Quantcast


One apple orchard damaged, but otherwise farmers were able to cover and protect crops.

Last updated: May 15. 2013 12:46AM - 1888 Views
By ANDREW M. SEDER
aseder@timesleader.com



Larry O'Malia has tender vegetable plants and flowers still in the greenhouse and Monday night brought three trailers of his tomatoes into the garage due to the low temperatures that brought widespread frost to the region. 
(AIMEE DILGER PHOTO / THE TIMES LEADER)
Larry O'Malia has tender vegetable plants and flowers still in the greenhouse and Monday night brought three trailers of his tomatoes into the garage due to the low temperatures that brought widespread frost to the region. (AIMEE DILGER PHOTO / THE TIMES LEADER)
Story Tools:

Font Size:

Social Media:
With the advanced frost warning by forecasters, area farmers were able to cover up and protect delicate crops and save them from the rare mid-May freeze Tuesday morning.

But at least one orchard sustained damage.

At the Broyan Farm in Nescopeck Township, the mercury plummeted below the freezing mark, down to 30 degrees. Jennifer Broyan said two rows of string beans were covered with plastic but the rest of the crops — cauliflower, onions, broccoli, cabbage and peas — are more hearty and can survive as long as the mercury stays above 25.

Her farm, which she runs with husband Francis, knows all too well the power of Mother Nature. In August 2011, a 30-minute hail storm wiped out most of the farm's crops, including watermelon, squash, cantaloupe, zucchini and peppers.

But the Tuesday morning frost did not cause that kind of destruction.

“At this point I don't think we had any damage,” Broyan said on Tuesday.

Other farms throughout the region came away unscathed and will benefit from a warming trend. Nighttime lows will be in the low 50s and daytime highs in the low 70s for the next several days, according to weather.com.

Farms weathered the chill because last week's warmth allowed many fruit trees to blossom, making them less susceptible to damage, John Esslinger, a Penn State Cooperative Extension Service educator for Northeast Pennsylvania, said.

Timing important

If the frost had occurred a week ago, Esslinger said, the damage could have been extensive.

“Then we'd have a different story to tell,” he said. He said some apples might have frost scarring, but they'll be able to be used for cider, still. Other crops also could have sustained damage from the cold had they not been covered, like the beans at the Broyan farm.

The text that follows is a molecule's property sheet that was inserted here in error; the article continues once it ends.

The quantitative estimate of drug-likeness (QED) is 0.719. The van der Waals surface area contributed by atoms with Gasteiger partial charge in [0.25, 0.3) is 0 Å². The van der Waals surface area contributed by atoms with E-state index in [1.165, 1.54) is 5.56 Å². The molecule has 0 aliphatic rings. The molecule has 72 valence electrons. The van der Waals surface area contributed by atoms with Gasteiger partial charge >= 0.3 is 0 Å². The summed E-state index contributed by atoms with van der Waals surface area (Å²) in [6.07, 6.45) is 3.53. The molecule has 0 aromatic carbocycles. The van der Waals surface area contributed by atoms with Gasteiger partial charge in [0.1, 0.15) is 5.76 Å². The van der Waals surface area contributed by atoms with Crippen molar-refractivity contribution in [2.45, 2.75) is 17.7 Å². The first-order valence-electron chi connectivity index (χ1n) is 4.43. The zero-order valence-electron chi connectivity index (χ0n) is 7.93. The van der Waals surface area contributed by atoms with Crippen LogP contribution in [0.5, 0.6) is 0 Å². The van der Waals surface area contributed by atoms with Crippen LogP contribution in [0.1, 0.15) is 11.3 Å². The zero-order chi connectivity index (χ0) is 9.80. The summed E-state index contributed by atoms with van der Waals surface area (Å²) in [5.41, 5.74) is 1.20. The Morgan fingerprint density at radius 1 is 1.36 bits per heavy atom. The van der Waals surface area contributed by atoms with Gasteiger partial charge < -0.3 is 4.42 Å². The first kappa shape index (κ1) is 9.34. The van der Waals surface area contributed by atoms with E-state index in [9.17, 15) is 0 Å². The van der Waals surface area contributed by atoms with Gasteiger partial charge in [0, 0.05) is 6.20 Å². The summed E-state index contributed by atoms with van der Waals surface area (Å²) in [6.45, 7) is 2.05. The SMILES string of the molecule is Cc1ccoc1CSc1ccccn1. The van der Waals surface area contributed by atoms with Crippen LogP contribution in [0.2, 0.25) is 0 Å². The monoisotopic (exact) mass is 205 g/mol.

He said some crops such as tomatoes, asparagus and peppers, if left exposed to the cold, could have been ruined. But thanks to advanced weather forecasting, the farmers had time to take precautions and cover susceptible crops and save them. The covering, Esslinger said, gives the crops protection of an extra four or five degrees.

“It was not a surprise to anyone,” Esslinger said of the freeze.

Harold Golomb Jr., of Golomb Farm and Greenhouse in Plains Township, said none of his crops was damaged. Thanks to the early warning of the freeze, he held off on planting “anything tender” such as cucumbers, zucchini or peppers.

Larry O'Malia, owner of his namesake greenhouse and farm in Plains Township, said he has a rule of thumb not to plant tomatoes until after May 15. The May 14 frost proved his rule to be wise.

The three cartloads of tomato plants he is set to put in the ground were wheeled into a garage Monday night and survived the frost. So too did all of his other crops, including corn, beans, cabbage, broccoli and potatoes.

Apple blossoms at Brace's Orchard in Franklin Township were not as lucky as the beans, corn and other crops grown at area farms. Owner Paul Brace spent much of Tuesday in the orchard evaluating his trees and assessing the damage.

Comments
All user comments are subject to our Terms of Service. Users may flag inappropriate comments.
comments powered by Disqus



Featured Businesses


Poll



Info Minute



Gas Prices

Wilkes-Barre Gas Prices provided by GasBuddy.com